1. Make them visualize going to the polls.

It is now standard practice for canvassers in the days before an election to ask what time a respondent plans to vote and what he or she will be doing immediately beforehand. But the volunteer never writes down the answers.

This approach was first tested before the 2008 Democratic primary in Pennsylvania, as part of a field experiment by Harvard psychologist Todd Rogers and Notre Dame political scientist David Nickerson. They were testing a concept known as “the plan-making effect”: that people who are induced to rehearse an activity are more likely to follow through.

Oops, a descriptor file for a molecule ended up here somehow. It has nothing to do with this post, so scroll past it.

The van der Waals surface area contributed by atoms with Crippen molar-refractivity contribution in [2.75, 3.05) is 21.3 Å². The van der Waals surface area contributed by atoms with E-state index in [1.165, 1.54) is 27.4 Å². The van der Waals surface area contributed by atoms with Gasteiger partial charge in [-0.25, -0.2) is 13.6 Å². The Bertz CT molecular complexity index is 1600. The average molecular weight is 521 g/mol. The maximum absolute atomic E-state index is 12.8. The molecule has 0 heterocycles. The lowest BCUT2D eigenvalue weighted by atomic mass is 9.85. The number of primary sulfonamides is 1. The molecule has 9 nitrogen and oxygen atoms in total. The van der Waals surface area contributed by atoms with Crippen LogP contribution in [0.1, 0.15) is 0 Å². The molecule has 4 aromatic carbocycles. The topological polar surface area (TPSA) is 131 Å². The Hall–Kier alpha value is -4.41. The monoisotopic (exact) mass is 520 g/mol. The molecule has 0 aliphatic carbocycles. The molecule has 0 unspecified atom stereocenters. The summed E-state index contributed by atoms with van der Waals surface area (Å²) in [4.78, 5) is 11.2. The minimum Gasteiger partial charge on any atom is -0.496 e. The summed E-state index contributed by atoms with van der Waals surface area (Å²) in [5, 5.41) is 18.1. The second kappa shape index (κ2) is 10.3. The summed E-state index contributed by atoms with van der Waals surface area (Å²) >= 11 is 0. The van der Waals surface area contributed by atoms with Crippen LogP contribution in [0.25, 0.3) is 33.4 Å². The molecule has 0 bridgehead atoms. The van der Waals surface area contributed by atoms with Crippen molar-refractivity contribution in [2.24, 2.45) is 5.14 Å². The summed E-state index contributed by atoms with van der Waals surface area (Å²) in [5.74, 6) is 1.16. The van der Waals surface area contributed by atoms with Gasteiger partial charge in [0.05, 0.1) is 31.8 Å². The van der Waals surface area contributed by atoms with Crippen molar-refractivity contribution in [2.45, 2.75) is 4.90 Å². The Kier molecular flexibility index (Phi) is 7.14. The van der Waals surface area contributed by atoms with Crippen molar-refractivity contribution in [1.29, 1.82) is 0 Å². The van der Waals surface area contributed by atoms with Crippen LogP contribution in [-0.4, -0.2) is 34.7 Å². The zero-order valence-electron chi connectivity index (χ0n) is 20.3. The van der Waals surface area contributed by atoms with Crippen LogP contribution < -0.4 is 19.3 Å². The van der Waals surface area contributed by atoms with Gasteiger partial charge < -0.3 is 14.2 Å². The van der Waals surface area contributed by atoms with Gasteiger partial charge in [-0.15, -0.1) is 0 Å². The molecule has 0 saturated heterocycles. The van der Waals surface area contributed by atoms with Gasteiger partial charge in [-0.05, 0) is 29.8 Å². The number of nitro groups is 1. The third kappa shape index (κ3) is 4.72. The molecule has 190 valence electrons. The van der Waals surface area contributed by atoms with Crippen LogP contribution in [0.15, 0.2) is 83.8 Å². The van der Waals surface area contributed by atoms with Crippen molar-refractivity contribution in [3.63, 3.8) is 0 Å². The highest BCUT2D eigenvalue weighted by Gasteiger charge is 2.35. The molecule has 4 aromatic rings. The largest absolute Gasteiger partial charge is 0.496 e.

They found that voters who were asked to talk through their voting plans turned out at a rate four percentage points higher than those who didn’t. It was particularly effective among voters in single-person households, boosting their turnout by nearly 10 points. Why would this be more effective with singles? Spouses and roommates often engage in collaborative plan-making; for those who live alone, a campaign volunteer was stepping into that role.